Here's hoping everyone is enjoying the holidays. The three of us spent our Yuletide in the historic town of Williamsburg, Virginia, soaking up the colonial atmosphere in the pouring rain, but at least avoiding the heavy snow that has been plaguing the Midwest and upper Northeast. After opening our presents on Christmas morning and following lunch at home, we drove the 2½ hours to Williamsburg, arriving on Tuesday evening and staying until this afternoon (Thursday). What follows is a brief photographic record of our journey back in time.
Arriving in Williamsburg in time for dinner, we went to the only place open Christmas evening - the buffet at the Peking Restaurant. The place was packed - my wife was impressed with the money-making acumen of her ethnic brethren. Rather than wait a half-hour for a seat, we ordered take-out and ate back in our hotel room.
The following day, Wednesday, we drove to the nearby visitors center, parked our car, picked up our tickets and took the shuttle into the Colonial Williamsburg historic district. For those of you who don't know, Williamsburg was the capital of Virginia from 1699 to 1780. The 301-acre (122 hectares) Historic Area preserves a number of original buildings, as well as some painstakingly crafted reproductions and restorations. In addition, the area serves as a living-history museum, where costumed reenactors provide detailed insights into life in the American colonies around the time of the American Revolution. Unfortunately for us, yesterday (Wednesday) was rainy from the morning until late in the afternoon, but at least the poor weather did keep the crowds away.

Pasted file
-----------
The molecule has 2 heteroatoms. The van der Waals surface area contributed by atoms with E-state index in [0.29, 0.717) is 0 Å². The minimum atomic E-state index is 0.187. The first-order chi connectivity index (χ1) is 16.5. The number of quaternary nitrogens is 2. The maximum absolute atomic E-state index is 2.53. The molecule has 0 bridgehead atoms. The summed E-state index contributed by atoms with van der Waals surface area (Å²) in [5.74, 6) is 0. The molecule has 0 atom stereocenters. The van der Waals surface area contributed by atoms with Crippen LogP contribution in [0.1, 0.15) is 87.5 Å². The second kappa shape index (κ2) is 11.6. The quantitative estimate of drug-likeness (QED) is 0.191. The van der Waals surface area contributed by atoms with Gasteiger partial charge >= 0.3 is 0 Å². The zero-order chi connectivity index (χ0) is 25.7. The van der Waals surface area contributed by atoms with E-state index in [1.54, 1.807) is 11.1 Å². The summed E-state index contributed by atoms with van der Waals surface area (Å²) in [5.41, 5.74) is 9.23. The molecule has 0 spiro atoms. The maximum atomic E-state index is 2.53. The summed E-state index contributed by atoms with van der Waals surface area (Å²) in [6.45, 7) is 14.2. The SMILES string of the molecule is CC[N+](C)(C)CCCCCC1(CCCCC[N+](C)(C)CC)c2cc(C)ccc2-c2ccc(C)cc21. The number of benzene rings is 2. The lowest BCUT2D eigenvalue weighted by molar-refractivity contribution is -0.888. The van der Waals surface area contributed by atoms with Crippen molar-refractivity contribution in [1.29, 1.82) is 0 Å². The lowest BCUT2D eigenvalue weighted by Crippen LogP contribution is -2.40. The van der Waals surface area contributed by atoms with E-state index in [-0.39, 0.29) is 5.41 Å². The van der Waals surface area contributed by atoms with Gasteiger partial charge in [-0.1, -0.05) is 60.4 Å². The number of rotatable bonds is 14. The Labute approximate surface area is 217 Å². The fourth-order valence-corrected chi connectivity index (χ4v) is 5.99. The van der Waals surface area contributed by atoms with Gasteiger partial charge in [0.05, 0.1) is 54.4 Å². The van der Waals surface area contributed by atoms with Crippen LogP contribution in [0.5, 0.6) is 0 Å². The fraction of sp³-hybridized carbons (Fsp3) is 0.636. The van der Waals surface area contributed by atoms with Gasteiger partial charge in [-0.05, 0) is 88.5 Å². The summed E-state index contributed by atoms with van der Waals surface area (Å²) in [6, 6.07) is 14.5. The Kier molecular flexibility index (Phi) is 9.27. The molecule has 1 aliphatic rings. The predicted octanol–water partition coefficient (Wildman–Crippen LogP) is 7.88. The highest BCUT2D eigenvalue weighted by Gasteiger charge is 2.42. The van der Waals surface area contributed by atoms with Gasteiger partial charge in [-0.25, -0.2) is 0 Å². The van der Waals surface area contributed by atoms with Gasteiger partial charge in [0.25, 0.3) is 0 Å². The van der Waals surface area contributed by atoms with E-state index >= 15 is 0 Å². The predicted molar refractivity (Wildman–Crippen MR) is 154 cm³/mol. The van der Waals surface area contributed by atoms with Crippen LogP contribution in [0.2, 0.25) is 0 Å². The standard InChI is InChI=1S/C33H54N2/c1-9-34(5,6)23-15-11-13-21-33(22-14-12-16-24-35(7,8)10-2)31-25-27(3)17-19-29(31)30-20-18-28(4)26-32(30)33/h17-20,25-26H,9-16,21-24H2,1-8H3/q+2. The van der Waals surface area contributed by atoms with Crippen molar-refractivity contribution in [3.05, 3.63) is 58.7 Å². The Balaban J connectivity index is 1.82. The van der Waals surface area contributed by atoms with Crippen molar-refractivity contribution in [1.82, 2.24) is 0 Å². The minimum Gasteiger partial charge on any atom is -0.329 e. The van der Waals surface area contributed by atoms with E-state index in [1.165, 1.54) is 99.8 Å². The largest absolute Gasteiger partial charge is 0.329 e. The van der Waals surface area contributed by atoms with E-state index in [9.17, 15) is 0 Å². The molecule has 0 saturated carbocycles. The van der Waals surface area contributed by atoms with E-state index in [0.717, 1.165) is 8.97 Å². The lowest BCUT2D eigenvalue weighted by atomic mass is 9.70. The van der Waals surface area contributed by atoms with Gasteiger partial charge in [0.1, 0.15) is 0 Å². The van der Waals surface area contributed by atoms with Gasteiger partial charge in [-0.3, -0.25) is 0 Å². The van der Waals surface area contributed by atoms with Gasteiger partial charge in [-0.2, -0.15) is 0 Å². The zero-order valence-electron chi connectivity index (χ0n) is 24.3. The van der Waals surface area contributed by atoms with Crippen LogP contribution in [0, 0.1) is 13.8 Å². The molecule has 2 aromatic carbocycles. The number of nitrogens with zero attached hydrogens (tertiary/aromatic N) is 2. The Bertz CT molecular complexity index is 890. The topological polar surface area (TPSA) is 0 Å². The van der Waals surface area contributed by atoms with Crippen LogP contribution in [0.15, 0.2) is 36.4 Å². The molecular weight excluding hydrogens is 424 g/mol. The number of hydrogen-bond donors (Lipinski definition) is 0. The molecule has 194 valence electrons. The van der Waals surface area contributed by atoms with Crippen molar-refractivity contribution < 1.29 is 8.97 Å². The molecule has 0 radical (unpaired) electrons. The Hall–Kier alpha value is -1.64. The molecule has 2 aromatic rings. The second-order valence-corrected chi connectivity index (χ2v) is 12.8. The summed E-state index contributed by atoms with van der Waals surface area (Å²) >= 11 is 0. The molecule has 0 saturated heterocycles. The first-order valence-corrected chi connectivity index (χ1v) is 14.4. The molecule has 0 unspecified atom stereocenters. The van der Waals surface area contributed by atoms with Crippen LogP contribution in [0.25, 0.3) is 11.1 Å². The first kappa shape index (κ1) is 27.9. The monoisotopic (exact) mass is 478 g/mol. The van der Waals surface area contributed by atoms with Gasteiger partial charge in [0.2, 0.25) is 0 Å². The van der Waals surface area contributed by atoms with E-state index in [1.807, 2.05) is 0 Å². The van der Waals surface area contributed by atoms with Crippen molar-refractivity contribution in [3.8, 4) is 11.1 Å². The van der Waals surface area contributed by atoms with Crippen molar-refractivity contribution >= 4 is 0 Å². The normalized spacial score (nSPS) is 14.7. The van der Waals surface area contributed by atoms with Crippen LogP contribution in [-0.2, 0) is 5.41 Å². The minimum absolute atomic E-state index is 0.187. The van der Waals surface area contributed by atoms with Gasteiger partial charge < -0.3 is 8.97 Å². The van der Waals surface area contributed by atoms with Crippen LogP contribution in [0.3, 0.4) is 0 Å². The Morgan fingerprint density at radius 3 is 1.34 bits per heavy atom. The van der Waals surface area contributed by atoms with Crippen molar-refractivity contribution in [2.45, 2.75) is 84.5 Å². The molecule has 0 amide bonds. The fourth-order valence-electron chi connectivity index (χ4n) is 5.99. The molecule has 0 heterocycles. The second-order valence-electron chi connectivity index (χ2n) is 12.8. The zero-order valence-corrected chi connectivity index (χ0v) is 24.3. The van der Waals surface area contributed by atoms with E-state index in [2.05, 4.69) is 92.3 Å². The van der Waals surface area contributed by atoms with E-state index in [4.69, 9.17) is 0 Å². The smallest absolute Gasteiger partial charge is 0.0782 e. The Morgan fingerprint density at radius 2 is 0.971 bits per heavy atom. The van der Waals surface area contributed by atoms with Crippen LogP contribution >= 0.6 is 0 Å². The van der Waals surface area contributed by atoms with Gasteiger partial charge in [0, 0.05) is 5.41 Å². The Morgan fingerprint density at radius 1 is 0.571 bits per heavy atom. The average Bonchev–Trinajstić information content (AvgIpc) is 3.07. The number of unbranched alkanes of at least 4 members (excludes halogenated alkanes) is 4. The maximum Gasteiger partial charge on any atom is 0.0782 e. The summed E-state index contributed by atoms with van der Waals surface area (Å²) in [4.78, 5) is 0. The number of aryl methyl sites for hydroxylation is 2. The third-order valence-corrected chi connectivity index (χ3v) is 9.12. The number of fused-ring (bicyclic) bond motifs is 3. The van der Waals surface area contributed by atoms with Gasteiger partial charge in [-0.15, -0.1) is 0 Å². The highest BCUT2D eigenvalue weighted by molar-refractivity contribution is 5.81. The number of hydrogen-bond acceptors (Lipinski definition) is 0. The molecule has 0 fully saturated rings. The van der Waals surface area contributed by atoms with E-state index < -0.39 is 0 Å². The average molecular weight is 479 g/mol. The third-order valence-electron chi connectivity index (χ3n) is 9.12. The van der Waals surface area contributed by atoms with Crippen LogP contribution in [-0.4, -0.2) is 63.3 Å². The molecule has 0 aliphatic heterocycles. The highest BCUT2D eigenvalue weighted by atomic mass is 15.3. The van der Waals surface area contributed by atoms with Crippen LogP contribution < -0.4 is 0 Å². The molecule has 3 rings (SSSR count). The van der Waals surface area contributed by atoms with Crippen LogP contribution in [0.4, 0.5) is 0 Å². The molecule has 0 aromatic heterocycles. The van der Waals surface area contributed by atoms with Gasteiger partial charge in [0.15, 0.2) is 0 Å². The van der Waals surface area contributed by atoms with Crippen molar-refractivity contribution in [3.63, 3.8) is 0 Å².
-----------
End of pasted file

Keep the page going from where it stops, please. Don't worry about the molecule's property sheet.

Here, an interpreter is explaining to Amber a game that was used by parents to teach their children about arithmetic (it was also a popular betting game in the taverns). My daughter took a liking to this activity, and played it at several places around the Historic Area.
The Governor's Palace, which we approached from the side. It's a reconstruction of the official residence of the Royal Governors of the Colony of Virginia.
The Governor's Palace was one of several buildings that required joining a tour, as opposed to wandering about on your own. If the above photo seems dark, it's because the building is without electricity, relying on candlelight just as in colonial times (the poor weather outside didn't help, either). Many of the tours had a theme, in this case what people would've been doing around Christmastime just before the start of the Revolution.
The Palace's kitchen was open for inspection, and a sample dinner was laid out for our visual pleasure, along with explanations on how the meals were prepared.
The Governor's Palace from the front